Is there such a thing as a bad tattoo – what does that look like and what do you say to someone stamped with one?
Yes! Overworking the skin, blowing out the tattoo or just poor execution can lead to a bad one. Sometimes a customer will still like a bad one if it marks a special moment in their lives. [And] if they didn’t, I would try and give advice on how to cover or laser it.
What style of tattoo artwork excites you today? And, what do you dislike?
There is no style I really dislike if it’s done well. I think that there can be a lot of elitism in the industry when it comes to style. It annoys me when artists look down their noses at other styles like they are not as cool or as worthy. I am excited by so many different genres of tattooing. I would love to know more about Japanese tattooing, [for example], but that probably takes another lifetime to study!
How has tattooing changed with sudden exposure on social media? Were there particular moments – a celebrity, a television show – that you remember a shift in the culture?
It started when famous people began to show them of as fashion accessories. Footballers, pop stars, and models have really made them mainstream, [while] Instagram has provided a platform for showcasing tattooists’ work, making it accessible for people to look for ideas and the right artist.
What defines the tattooing community? And how do you act or adapt within it?
Apart from some drama and inflated egos, I think most tattooists get on and support each other. There’s definitely a community there, stemming from shared experiences. I think we are mostly quite similar people having gone through the apprenticeship process, and then striving to be creative and good at the craft.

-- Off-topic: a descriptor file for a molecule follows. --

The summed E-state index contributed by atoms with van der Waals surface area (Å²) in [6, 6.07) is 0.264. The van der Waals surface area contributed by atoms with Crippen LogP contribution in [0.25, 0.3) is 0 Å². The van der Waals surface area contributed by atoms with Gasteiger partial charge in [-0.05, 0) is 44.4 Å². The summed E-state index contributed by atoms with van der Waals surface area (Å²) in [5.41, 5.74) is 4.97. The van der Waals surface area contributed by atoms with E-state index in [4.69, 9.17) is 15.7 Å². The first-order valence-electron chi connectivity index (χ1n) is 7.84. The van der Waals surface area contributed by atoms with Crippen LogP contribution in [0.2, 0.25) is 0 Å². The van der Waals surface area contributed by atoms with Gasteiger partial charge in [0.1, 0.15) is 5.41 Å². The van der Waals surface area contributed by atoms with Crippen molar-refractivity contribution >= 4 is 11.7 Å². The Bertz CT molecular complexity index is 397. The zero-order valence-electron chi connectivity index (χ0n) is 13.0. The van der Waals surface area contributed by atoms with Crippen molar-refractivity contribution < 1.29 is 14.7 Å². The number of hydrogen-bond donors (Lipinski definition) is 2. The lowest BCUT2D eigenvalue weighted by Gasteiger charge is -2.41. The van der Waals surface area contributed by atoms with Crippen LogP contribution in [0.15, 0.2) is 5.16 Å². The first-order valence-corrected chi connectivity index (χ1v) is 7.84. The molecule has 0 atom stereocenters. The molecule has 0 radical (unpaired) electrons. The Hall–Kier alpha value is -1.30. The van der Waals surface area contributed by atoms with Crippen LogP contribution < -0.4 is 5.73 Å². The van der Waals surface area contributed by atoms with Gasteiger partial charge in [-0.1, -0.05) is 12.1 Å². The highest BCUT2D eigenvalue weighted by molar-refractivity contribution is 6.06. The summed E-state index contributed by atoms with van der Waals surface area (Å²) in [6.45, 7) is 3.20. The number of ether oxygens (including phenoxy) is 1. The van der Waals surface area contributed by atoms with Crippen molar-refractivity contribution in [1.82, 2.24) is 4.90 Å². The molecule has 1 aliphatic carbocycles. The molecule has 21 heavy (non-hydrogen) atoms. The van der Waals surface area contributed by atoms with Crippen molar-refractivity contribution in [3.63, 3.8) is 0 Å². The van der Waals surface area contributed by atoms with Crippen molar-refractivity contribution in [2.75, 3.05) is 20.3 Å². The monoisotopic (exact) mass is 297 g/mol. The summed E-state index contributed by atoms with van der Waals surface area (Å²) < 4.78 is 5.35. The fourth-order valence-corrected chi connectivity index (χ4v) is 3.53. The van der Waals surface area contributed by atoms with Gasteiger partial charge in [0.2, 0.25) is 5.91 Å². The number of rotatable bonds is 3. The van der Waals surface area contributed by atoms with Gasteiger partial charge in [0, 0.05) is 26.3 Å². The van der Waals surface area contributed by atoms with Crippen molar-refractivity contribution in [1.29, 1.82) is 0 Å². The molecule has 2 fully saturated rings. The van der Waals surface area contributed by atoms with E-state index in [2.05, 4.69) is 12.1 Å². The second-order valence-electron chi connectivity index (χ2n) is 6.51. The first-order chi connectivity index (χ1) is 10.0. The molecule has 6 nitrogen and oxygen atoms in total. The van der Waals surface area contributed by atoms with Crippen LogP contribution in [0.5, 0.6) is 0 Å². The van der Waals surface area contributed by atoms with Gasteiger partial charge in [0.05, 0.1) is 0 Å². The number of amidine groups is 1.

Are there assumptions from the “straight” world about people that have tattoos? Is there a tension?
Is there really such a thing as the straight world? I’m sure some people hate tattoos. There are some in the older generation that disapprove and judge – [and] that’s their prerogative. But then I have tattooed a lady who was 85, and she loved them.
Are there still taboos in tattooing? Do you ever tell clients to think twice?
I wouldn’t call them taboo, but I tend to not do hands, fingers, necks or faces unless I know my customer well and have tattooed them for a while. It’s a big step and can change your life forever, so it’s not to be taken lightly.
Are you more into the craft or into the art?
I would say it’s fifty-fifty for me. I love the technique involved in drawing a tattoo. The execution to make it look flawless is all about the craft. But to get a truly incredible tattoo, you need your work to be unique and creative.
What is your proudest moment?
It’s hard to pinpoint one moment. I am proud when I finish a tattoo and think that’s the best one I’ve ever done. It doesn’t happen often but when it does it makes everything worthwhile and the rest of the day ends in a high – until the next day when I try to better it.